Remember that electrical devices build up heat when they are charged and PMDs are no exception. Excessive heat can increase the risk of damage to your device in addition to running the risk of fire. So, it is important to see that your PMD can dissipate heat effectively while charging. To ensure this, you can follow these measures:
- Charge the PMD in a cool room or shaded area away from heat sources
- Do not place a PMD near combustible materials
- Place the PMD on hard, open and flat surfaces. This is so that the area does not get too hot or burn the surrounding.
- Do not cover the PMD with fabric
- Don’t charge the batteries immediately after riding the PMD. They get hot when used and need time to cool down after use.
- Never place batteries near an exit in the way of your escape, in the case of a fire.
4. No Overcharging
Some PMD fires start because the batteries are left charging overnight. According to SCDF, “some models of batteries do not come with an automatic power cut-off function.”
So if you use a PMD, follow the manufacturers’ instructions for charging your devices. Not doing so will not only risky as the batteries may burst into the fire, but it is considered negligible and non-claimable by home contents insurance.
5. Store the batteries properly
Make sure to store the PMD battery at room temperature and away from any combustible or flammable materials. They run the risk of catching fire when overheated.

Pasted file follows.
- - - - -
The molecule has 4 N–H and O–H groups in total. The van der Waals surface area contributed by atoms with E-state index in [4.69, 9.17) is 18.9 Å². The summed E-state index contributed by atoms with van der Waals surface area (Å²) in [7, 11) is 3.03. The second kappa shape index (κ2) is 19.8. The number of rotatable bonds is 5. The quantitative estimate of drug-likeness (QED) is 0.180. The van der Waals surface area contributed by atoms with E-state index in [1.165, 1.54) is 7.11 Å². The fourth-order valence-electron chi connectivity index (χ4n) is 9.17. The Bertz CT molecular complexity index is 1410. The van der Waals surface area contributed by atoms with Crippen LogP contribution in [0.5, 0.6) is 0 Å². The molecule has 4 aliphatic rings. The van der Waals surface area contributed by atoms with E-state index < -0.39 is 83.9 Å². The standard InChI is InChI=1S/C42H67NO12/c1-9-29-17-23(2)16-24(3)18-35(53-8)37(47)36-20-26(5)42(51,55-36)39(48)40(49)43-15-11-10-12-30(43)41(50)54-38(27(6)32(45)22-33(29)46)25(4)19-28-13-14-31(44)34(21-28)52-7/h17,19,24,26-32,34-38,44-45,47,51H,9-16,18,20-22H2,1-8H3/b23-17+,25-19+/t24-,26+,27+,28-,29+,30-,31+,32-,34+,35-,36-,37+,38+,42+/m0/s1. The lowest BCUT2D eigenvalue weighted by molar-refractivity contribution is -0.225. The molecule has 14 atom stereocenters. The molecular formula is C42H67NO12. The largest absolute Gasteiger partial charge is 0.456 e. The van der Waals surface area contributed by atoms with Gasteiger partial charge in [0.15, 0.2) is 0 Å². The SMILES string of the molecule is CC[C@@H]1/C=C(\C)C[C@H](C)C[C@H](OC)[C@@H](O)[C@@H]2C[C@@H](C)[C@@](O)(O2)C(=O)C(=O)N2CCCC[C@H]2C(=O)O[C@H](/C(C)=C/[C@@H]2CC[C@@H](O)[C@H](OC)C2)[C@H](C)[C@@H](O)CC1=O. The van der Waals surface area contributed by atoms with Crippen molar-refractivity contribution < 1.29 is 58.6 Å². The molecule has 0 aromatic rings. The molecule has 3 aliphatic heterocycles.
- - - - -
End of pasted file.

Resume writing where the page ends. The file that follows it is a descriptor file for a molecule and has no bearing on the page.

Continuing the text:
Here are some other tips you shouldn’t ignore
- Use a power adaptor that has the Safety Mark.
- Avoid tampering, modifying or attempting to repair any PMD on your own. Always ask a specialist or manufacturer for help.
- SCDF advises users to tape up the charging terminals of batteries if they are not going to be in use for a long time.
- When purchasing your PMD, trust only reputable sources and brands. Cheaper, no-name brands may compromise safety. And, make sure it has a UL2272 certification.
- When charging the PMD, only use valid adaptors where the current, voltage and wattage ratings are compatible with the device.
PMD Fire Safety Tips: What To Do When A Fire Breaks Out?
Image courtesy: iStock
In the case of PMD fires, SDFC highlights that dry-powder fire extinguishers are the most effective in putting out the blaze in its initial stage. But you can also use water if there is no other option available.
While controlling the blaze, take care of your safety first.
As SDFC adds, “If the fire cannot be extinguished, they are advised to immediately evacuate the unit and shut the door behind them to contain the fire, and call 995 for assistance.”
PMD Fire Safety Tips: What is covered in insurance?
- If you are charging your PMD / PAB / PMA while leaving the battery unattended, home contents insurance doesn’t cover it. Causes of electric fire at condos, landed homes, or HDB is not covered as it is an act of negligence for charging the battery and going to sleep or leaving your home.
- If your neighbour caused a fire due to an e-scooter or PMD battery charging, it is covered as part of the home-content insurance. This is because it was not your fault and will cover for damage caused unintentionally by your neighbour or acts of nature. Note: Home insurers reserve the right to claim damages against the neighbour for causing the fire.
- HDB Fire Insurance scheme however, does not cover your personal belongings. It covers the structure of the HDB and does not cover any assets, contents owned by the homeowners. Therefore, you need to choose a decent home content insurance package to cover personal belongings like electrical appliances, furniture and valuables.
It is important to stay safe and not panic. Follow the PMD fire safety guidelines to avert fires and any untoward accidents.
News source: CNA, The New Paper